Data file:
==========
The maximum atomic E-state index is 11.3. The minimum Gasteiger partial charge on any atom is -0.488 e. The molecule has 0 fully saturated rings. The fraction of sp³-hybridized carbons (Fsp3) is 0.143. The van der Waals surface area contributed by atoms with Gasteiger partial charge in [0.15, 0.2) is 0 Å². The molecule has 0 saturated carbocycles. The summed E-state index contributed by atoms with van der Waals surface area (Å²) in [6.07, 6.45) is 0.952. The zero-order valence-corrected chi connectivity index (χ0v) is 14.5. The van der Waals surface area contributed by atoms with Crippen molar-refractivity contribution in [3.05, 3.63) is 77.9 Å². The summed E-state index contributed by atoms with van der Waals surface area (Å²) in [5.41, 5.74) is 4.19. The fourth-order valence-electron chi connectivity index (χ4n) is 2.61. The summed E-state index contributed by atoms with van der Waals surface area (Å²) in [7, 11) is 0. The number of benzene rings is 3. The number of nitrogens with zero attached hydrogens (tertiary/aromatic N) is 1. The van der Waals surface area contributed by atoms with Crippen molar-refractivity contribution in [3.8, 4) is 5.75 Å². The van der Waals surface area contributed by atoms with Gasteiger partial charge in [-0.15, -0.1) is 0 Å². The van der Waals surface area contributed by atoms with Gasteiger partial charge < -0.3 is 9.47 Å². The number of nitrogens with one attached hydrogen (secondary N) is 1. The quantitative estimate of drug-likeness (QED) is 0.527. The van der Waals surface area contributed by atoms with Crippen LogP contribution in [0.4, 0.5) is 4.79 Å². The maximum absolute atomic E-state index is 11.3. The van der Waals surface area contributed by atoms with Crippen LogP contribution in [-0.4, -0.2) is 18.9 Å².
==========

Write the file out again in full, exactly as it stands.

The maximum atomic E-state index is 11.3. The minimum Gasteiger partial charge on any atom is -0.488 e. The molecule has 0 fully saturated rings. The fraction of sp³-hybridized carbons (Fsp3) is 0.143. The van der Waals surface area contributed by atoms with Gasteiger partial charge in [0.15, 0.2) is 0 Å². The molecule has 0 saturated carbocycles. The summed E-state index contributed by atoms with van der Waals surface area (Å²) in [6.07, 6.45) is 0.952. The zero-order valence-corrected chi connectivity index (χ0v) is 14.5. The van der Waals surface area contributed by atoms with Crippen molar-refractivity contribution in [3.05, 3.63) is 77.9 Å². The summed E-state index contributed by atoms with van der Waals surface area (Å²) in [5.41, 5.74) is 4.19. The fourth-order valence-electron chi connectivity index (χ4n) is 2.61. The summed E-state index contributed by atoms with van der Waals surface area (Å²) in [7, 11) is 0. The number of benzene rings is 3. The number of nitrogens with zero attached hydrogens (tertiary/aromatic N) is 1. The van der Waals surface area contributed by atoms with Crippen molar-refractivity contribution in [3.8, 4) is 5.75 Å². The van der Waals surface area contributed by atoms with Gasteiger partial charge in [-0.15, -0.1) is 0 Å². The van der Waals surface area contributed by atoms with Gasteiger partial charge < -0.3 is 9.47 Å². The number of nitrogens with one attached hydrogen (secondary N) is 1. The quantitative estimate of drug-likeness (QED) is 0.527. The van der Waals surface area contributed by atoms with Crippen LogP contribution in [0.4, 0.5) is 4.79 Å². The maximum absolute atomic E-state index is 11.3. The van der Waals surface area contributed by atoms with Crippen LogP contribution in [-0.4, -0.2) is 18.9 Å².